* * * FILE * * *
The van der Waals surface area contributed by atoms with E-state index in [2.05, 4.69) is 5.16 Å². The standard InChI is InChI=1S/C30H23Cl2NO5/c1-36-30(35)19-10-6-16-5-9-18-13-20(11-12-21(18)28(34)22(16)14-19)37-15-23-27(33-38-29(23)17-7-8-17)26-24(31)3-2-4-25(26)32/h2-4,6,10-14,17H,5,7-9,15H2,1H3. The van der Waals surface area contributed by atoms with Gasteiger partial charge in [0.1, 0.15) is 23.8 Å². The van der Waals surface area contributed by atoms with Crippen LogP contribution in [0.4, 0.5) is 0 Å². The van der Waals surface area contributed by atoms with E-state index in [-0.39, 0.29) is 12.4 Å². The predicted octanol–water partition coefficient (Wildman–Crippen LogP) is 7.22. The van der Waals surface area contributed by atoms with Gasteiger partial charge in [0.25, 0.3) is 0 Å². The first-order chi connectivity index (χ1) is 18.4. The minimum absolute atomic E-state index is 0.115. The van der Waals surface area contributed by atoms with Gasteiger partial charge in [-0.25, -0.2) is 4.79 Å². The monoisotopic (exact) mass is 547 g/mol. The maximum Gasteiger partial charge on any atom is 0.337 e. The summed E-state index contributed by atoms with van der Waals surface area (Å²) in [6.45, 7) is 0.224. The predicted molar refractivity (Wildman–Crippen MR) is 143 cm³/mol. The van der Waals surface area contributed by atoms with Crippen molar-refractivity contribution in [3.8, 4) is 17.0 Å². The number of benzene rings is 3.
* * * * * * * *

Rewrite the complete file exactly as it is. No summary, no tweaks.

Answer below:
The van der Waals surface area contributed by atoms with E-state index in [2.05, 4.69) is 5.16 Å². The standard InChI is InChI=1S/C30H23Cl2NO5/c1-36-30(35)19-10-6-16-5-9-18-13-20(11-12-21(18)28(34)22(16)14-19)37-15-23-27(33-38-29(23)17-7-8-17)26-24(31)3-2-4-25(26)32/h2-4,6,10-14,17H,5,7-9,15H2,1H3. The van der Waals surface area contributed by atoms with Gasteiger partial charge in [0.1, 0.15) is 23.8 Å². The van der Waals surface area contributed by atoms with Crippen LogP contribution in [0.4, 0.5) is 0 Å². The van der Waals surface area contributed by atoms with E-state index in [-0.39, 0.29) is 12.4 Å². The predicted octanol–water partition coefficient (Wildman–Crippen LogP) is 7.22. The van der Waals surface area contributed by atoms with Gasteiger partial charge in [0.25, 0.3) is 0 Å². The first-order chi connectivity index (χ1) is 18.4. The minimum absolute atomic E-state index is 0.115. The van der Waals surface area contributed by atoms with Gasteiger partial charge in [-0.25, -0.2) is 4.79 Å². The monoisotopic (exact) mass is 547 g/mol. The maximum Gasteiger partial charge on any atom is 0.337 e. The summed E-state index contributed by atoms with van der Waals surface area (Å²) in [6.45, 7) is 0.224. The predicted molar refractivity (Wildman–Crippen MR) is 143 cm³/mol. The van der Waals surface area contributed by atoms with Crippen molar-refractivity contribution in [3.8, 4) is 17.0 Å². The number of benzene rings is 3.